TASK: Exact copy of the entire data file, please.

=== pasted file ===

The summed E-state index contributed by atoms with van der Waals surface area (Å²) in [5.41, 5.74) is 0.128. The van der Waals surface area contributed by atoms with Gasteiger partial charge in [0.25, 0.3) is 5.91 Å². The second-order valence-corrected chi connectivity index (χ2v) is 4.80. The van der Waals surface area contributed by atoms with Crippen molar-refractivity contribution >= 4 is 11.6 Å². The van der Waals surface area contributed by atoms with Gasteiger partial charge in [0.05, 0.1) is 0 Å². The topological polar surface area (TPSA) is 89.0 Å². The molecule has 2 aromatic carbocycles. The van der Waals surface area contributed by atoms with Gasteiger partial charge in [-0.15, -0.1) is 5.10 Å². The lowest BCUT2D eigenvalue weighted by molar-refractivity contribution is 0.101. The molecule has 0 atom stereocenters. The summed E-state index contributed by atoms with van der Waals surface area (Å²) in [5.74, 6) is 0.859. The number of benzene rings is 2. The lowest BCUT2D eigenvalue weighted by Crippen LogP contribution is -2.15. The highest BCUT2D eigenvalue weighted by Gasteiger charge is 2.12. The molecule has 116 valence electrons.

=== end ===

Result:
The summed E-state index contributed by atoms with van der Waals surface area (Å²) in [5.41, 5.74) is 0.128. The van der Waals surface area contributed by atoms with Gasteiger partial charge in [0.25, 0.3) is 5.91 Å². The second-order valence-corrected chi connectivity index (χ2v) is 4.80. The van der Waals surface area contributed by atoms with Crippen molar-refractivity contribution >= 4 is 11.6 Å². The van der Waals surface area contributed by atoms with Gasteiger partial charge in [0.05, 0.1) is 0 Å². The topological polar surface area (TPSA) is 89.0 Å². The molecule has 2 aromatic carbocycles. The van der Waals surface area contributed by atoms with Gasteiger partial charge in [-0.15, -0.1) is 5.10 Å². The lowest BCUT2D eigenvalue weighted by molar-refractivity contribution is 0.101. The molecule has 0 atom stereocenters. The summed E-state index contributed by atoms with van der Waals surface area (Å²) in [5.74, 6) is 0.859. The number of benzene rings is 2. The lowest BCUT2D eigenvalue weighted by Crippen LogP contribution is -2.15. The highest BCUT2D eigenvalue weighted by Gasteiger charge is 2.12. The molecule has 116 valence electrons.